Sunday, March 25, 2012

Sherry Cocktail

Making good on a threat from a couple of posts ago, I present the Sherry Cocktail. In 1934, the Sherry Cocktail was reckoned by bartender and author Barney Burke to be the 13th most famous cocktail in the world. (Man, did that go the way of all flesh.) If made with dry sherry, it’s light, modern and easy to drink. It would be a good item to serve before lunch or dinner instead of a Martini, like when you have someone over who only drinks wine. (I have met such people though I do not find them easy to understand.)

Burke’s Sherry Cocktail in his Complete Cocktail & Drinking Recipes calls for 2 ounces sherry, 3 dashes dry vermouth and 4 dashes orange bitters. And at the beginning of the book, he defines his dash as three drops. So nine drops of dry vermouth? In a glass of sherry and bitters? Really? The CocktailDB came in at a half ounce of vermouth and only 2 dashes orange bitters. That sounded like a recipe you could follow—a drink you could actually make without tossing and turning all night wondering what on earth the man meant. Measuring out nine drops of dry vermouth might give me a complex.

(In the CocktailDB, by way of The CafĂ© Royal Cocktail Book, there is also a drink called the Plain Sherry Cocktail. This is sherry with dashes of maraschino and absinthe, which seems less plain than the Sherry Cocktail. Something has been added there but I can’t seem to work out what.)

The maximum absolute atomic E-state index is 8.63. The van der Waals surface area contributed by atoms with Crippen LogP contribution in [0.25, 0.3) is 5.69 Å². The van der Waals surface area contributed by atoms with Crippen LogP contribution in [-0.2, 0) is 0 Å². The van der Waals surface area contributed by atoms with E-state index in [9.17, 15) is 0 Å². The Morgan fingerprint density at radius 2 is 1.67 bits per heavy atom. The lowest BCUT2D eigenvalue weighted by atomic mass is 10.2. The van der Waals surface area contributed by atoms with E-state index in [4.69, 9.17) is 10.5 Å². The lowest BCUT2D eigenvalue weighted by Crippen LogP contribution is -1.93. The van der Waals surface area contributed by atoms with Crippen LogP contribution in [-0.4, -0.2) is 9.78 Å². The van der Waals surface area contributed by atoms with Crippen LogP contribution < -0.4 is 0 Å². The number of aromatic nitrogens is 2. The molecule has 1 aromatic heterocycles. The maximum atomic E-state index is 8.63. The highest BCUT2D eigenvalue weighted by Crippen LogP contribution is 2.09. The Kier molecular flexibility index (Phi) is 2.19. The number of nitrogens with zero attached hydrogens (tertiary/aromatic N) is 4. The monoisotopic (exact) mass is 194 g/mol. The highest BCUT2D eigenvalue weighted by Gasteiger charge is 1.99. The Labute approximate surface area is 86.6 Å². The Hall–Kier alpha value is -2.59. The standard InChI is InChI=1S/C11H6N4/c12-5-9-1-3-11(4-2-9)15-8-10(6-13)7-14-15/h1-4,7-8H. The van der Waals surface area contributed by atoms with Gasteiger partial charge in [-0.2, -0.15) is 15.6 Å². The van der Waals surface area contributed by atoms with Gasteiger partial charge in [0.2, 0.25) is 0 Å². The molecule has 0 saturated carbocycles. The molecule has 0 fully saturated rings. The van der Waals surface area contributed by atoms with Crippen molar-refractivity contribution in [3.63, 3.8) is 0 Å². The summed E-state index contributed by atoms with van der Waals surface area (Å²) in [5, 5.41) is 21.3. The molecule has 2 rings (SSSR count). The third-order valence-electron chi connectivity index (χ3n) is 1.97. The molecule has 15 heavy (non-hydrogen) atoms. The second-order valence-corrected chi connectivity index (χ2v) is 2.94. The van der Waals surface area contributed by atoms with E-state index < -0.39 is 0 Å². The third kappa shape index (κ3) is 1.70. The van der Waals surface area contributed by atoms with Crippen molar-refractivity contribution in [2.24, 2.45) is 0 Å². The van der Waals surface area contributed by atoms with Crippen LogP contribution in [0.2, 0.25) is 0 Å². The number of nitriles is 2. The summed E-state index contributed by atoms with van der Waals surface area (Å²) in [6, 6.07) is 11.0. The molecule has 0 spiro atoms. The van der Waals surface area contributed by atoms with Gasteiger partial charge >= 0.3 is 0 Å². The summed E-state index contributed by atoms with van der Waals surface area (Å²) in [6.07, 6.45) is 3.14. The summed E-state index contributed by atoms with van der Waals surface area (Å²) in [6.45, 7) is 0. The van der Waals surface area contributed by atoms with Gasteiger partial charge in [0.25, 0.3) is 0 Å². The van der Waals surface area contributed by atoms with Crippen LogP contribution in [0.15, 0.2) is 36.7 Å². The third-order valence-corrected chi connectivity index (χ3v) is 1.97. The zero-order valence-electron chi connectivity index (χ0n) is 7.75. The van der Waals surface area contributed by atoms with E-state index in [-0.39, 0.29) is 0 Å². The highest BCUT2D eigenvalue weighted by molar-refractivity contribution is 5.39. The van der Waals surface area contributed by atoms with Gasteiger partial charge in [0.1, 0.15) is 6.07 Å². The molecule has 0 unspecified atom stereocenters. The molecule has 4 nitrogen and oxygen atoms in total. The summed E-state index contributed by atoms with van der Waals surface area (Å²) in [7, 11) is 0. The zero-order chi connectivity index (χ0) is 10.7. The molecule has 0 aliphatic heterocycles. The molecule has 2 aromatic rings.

Sherry Cocktail

  • 2 oz pale sherry (fino is good)
  • 1/2 oz dry vermouth
  • 1 dash orange bitters (Fee Bros)
Shake with ice and strain into a chilled cocktail glass.
SOURCE: ADAPTED FROM THE COCKTAILDB

I felt like Fee’s orange bitters this time. Regans’ would be be fine, if very different, and Angostura Orange probably too assertive. Notice that I’ve only used a dash. Two dashes trampled the light, bone-dry sherry I used. In any case, it sounds like there’s some latitude with the sherry. Maybe Burke’s was an amontillado, but nobody would’ve tasted even ten drops of dry vermouth in that.

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